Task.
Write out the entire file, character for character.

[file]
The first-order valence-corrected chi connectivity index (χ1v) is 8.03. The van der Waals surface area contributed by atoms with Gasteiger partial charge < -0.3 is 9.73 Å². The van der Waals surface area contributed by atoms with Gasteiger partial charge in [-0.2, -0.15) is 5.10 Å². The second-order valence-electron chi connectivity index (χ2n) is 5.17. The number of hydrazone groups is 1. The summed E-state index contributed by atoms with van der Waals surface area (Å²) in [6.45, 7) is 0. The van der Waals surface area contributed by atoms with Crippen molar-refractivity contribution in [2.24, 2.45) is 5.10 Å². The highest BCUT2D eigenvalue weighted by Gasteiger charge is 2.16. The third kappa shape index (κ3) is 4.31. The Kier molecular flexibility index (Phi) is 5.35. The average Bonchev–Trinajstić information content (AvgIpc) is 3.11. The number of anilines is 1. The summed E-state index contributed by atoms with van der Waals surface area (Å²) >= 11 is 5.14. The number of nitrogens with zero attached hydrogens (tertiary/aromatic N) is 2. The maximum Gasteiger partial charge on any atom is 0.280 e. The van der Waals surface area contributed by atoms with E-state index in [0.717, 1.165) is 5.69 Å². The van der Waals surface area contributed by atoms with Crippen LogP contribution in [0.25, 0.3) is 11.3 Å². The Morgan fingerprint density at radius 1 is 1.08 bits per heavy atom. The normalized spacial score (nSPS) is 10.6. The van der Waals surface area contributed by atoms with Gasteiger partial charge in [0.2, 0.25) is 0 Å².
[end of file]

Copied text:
The first-order valence-corrected chi connectivity index (χ1v) is 8.03. The van der Waals surface area contributed by atoms with Gasteiger partial charge < -0.3 is 9.73 Å². The van der Waals surface area contributed by atoms with Gasteiger partial charge in [-0.2, -0.15) is 5.10 Å². The second-order valence-electron chi connectivity index (χ2n) is 5.17. The number of hydrazone groups is 1. The summed E-state index contributed by atoms with van der Waals surface area (Å²) in [6.45, 7) is 0. The van der Waals surface area contributed by atoms with Crippen molar-refractivity contribution in [2.24, 2.45) is 5.10 Å². The highest BCUT2D eigenvalue weighted by Gasteiger charge is 2.16. The third kappa shape index (κ3) is 4.31. The Kier molecular flexibility index (Phi) is 5.35. The average Bonchev–Trinajstić information content (AvgIpc) is 3.11. The number of anilines is 1. The summed E-state index contributed by atoms with van der Waals surface area (Å²) >= 11 is 5.14. The number of nitrogens with zero attached hydrogens (tertiary/aromatic N) is 2. The maximum Gasteiger partial charge on any atom is 0.280 e. The van der Waals surface area contributed by atoms with E-state index in [0.717, 1.165) is 5.69 Å². The van der Waals surface area contributed by atoms with Crippen LogP contribution in [0.25, 0.3) is 11.3 Å². The Morgan fingerprint density at radius 1 is 1.08 bits per heavy atom. The normalized spacial score (nSPS) is 10.6. The van der Waals surface area contributed by atoms with Gasteiger partial charge in [0.2, 0.25) is 0 Å².